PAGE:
Understanding digital stress across America  

Editor's note: Terry Vavra and Doug Pruden are partners at Customer Experience Partners LLC. They can be reached at terry@terryvavra.com and pruden@customerexperiencepartners.com, respectively. This is an edited version of an article that originally appeared here

Privacy is a big issue. While we’ve come to accept that our privacy is under attack, it’s important to note that the threats do not only come from the “outside” (hackers and cyber crooks). Many Americans are creating their own attacks on privacy through the use of “stalkerware” that is intentionally added to the devices of loved ones and even acquaintances.

To better understand this problem and its psychological impact, Malwarebytes, a cyber protection agency, surveyed 1,000 Americans between the ages of 13 and 77 – questioning them about their worries, their internet activities and the measures they take to stay safe. The results were published in an insight-provoking article (titled, "Everyone's afraid of the internet") that digs into the privacy worries Americans suffer from most as a consequence of their online activities. The results of the survey are alarming.

American consumers' actions do not match stated worries

The actions of Americans regarding the internet are inconsistent with their many worries and fears – in fact, they acknowledge the risks yet continue to lead lives highly visible on the internet.
Malwarebytes’ survey confirms Americans' anxiety related to their online activities. Almost 80% said they were “very concerned” about the risks of being online. Only half felt confident in their ability to keep themselves safe. Financial and data breaches were respondents’ top concerns.

A large majority fear cyber threats due to their own lived experiences. Seventy percent of respondents reported having experienced an actual cybersecurity breach, with the most frequently mentioned being online scams, financial breaches and contamination by virus or malware. About 1 in 10 respondents reported serious, personal violations like their location being accessed, the uninvited installation of stalkerware/spyware and invasion by ransomware.
Despite their worries and actual experiences, respondents admitted to engaging in a host of risky activities:

  • 65% admitted using the same password across multiple accounts.
  • 59% reported sharing their birthdate on social media.
  • 54% had interacted with strangers online.
  • 45% admitted to taking quizzes that solicited personal information.

Use of cybersecurity tools

Despite their serious concerns over online threats, respondents paradoxically professed little use of cybersecurity tools, further emphasizing the disconnect between fear of theft and active prevention. 

  • Only 35% reported the use of antivirus software.
  • Only 27% reported using a VPN.
  • Less than a quarter (24%) reported the use of multifactor authentication.
  • Only 15% reported using a password manager. 

This seeming naivete underscores the need to educate consumers on how to safely coexist with the internet.

Online monitoring 

So far, we’ve only discussed the consequences of personal actions involved in using online activities. Online monitoring raises an additional concern.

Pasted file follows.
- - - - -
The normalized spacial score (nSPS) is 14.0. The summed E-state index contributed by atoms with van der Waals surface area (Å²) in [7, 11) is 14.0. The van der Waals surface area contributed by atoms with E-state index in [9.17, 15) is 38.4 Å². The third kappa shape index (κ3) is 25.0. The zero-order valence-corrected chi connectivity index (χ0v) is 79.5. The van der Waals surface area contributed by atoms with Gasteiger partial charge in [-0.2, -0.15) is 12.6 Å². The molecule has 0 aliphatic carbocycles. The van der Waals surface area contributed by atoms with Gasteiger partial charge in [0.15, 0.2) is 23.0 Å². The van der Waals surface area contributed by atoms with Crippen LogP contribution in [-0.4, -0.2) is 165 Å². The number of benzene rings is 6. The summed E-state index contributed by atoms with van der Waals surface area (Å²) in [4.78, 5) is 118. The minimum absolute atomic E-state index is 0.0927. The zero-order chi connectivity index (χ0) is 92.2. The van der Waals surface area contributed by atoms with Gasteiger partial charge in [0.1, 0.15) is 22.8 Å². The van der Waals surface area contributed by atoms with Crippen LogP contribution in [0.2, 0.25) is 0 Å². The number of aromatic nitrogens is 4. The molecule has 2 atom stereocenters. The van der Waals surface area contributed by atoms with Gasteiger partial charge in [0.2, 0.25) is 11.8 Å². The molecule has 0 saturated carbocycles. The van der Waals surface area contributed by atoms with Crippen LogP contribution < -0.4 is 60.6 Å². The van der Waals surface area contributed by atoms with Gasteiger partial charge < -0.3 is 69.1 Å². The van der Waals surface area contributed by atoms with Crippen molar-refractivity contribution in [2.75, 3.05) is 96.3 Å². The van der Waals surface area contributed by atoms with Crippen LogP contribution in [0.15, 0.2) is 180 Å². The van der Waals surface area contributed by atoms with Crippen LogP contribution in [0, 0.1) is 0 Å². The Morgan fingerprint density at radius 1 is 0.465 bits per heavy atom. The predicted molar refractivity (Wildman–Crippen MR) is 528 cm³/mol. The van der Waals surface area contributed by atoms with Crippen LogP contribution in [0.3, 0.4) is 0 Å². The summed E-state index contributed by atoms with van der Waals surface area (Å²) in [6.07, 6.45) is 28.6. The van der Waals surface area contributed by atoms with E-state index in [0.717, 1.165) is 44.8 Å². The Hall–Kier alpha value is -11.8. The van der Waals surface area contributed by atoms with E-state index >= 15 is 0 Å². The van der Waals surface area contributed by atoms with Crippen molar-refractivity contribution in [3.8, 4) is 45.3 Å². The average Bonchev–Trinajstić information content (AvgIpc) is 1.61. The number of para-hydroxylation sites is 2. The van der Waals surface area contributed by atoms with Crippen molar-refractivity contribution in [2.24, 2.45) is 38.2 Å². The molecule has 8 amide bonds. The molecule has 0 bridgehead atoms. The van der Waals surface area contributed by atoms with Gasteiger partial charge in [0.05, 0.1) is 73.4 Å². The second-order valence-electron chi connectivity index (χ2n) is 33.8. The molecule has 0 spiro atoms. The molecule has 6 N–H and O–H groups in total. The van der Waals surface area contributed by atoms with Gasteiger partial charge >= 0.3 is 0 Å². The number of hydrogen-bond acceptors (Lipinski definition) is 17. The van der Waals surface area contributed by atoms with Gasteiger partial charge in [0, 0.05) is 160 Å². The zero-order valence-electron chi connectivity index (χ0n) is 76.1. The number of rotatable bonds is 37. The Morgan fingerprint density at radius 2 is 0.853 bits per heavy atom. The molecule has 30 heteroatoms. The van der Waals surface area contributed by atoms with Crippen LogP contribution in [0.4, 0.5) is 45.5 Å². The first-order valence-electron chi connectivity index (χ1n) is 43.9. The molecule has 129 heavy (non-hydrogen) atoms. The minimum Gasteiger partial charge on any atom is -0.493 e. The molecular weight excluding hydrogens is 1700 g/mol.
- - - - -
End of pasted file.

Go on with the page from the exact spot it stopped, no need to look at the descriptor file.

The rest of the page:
Seventy-one percent of respondents reported monitoring their children online. GPS tracking, reading texts, checking search histories and using monitoring apps have become accepted actions for many families. Of those parents monitoring their children, 51% reported that they do so without the child’s knowledge or assent. 

  • 71% of parents reported they monitor their children online.
  • 53% reported looking through their children’s texts, e-mails and DMs.
  • 53% have looked at their child’s search history.
  • 48% have tracked their child’s location using apps and tools.
  • 40% have installed monitoring software/apps on a child’s devices.

Two-thirds of participating parents admitted to also monitoring their children offline (searching personal possessions; reading personal journals and letters; and physically following children to observe their actions).

But it’s not just children who are being monitored, it’s also spouses and partners monitoring one another, generally without the knowledge of the observed individual. Sixty-two percent of the respondents admitted to monitoring their spouse/partner online! While monitoring the actions/location of one’s child can be defended, monitoring one’s spouse/partner is considerably different and without excuse. Respondents generally agreed with this observation, and only 38% agreed that it’s OK to monitor your spouse/partner. Invasion of privacy concerns are present in both cases (children and spouses) but to differing degrees considering the underlying motives for doing so.

The future of cybersecurity amid rising privacy concerns

While the fears of online privacy violations will ultimately make collecting information from customers (to expand the power of “learning customer bases”) more difficult, customers’ professed avoidance of strict cybersecurity disciplines lessens the immediate impact. However, privacy initiatives like the California’s Consumer Privacy Act (CCPA) and Europe’s General Data Protection Regulation (GDPR) will surely foster some ultimate governmental involvement in cybersecurity. 

Astute marketers who want both to improve their understanding of their customer bases and be prepared for more restrictions on their initiatives need to begin appraising their customers of how the information they collect will be protected and used to improve the customer experience.